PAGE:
‘Big mobs in the city now’ : the increasing number of Aboriginal and Torres Strait Islander people living in urban areas
conference contributionposted on 06.12.2017, 00:00 authored by Bronwyn FredericksBronwyn Fredericks, A Leitch, R Barty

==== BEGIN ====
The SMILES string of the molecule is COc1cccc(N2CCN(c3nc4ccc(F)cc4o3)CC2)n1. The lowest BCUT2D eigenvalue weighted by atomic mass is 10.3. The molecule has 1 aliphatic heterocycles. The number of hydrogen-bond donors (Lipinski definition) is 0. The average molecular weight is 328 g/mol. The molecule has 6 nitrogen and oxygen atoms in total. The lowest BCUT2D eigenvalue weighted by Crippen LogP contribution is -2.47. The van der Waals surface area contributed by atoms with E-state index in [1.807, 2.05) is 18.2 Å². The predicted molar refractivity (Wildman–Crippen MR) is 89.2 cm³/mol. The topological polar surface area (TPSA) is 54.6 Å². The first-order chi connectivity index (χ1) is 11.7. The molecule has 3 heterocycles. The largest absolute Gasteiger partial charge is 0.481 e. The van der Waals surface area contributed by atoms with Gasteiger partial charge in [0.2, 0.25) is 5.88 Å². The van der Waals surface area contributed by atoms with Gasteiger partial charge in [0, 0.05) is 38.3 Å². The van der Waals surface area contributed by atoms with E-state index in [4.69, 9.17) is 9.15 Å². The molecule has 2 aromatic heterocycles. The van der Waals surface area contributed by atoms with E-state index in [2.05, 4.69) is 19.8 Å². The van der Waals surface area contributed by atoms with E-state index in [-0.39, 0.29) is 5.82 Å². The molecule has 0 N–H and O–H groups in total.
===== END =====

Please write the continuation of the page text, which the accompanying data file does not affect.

The locations and settings in which Australian Indigenous people live varies, however over 70 % of all Aboriginal and Torres Strait Islander people in Australia now live in urban or regional urban areas (ABS 2008). Over half of the total population lives in the two states Queensland and New South Wales. The 2006 Census data indicates that 146, 400 Aboriginal and Torres Strait Islander peoples or 28.3% lives in Queensland. The number of Aboriginal and Torres Strait Islander students in schools in the greater Brisbane area is approximately 29% of the Queensland population. There are other sizeable urban Indigenous populations along the Queensland coast and larger rural towns. The statistics demonstrate that living in urban centres is as much part of reality for Aboriginal and Torres Strait Islander people as living in a remote discrete Aboriginal community. Historically, discrete rural and remote Aboriginal and Torres Strait Islander communities have been the focus of most of the research conducted with Indigenous populations. These locations have provided researchers with an easily identifiable study population. However, unlike rural and remote communities, identifying and accessing urban Indigenous communities can be much more difficult despite the growing number of Aboriginal and Torres Strait Islander people living in urban areas. Limited research has been undertaken on the issues that impact on urban Indigenous communities or have explored methods of undertaking research with urban Indigenous communities. This paper will explore the some of the issues and needs of urban Aboriginal and Torres Strait Islander peoples in South East Queensland and highlight some of the emerging policy, program and research responses.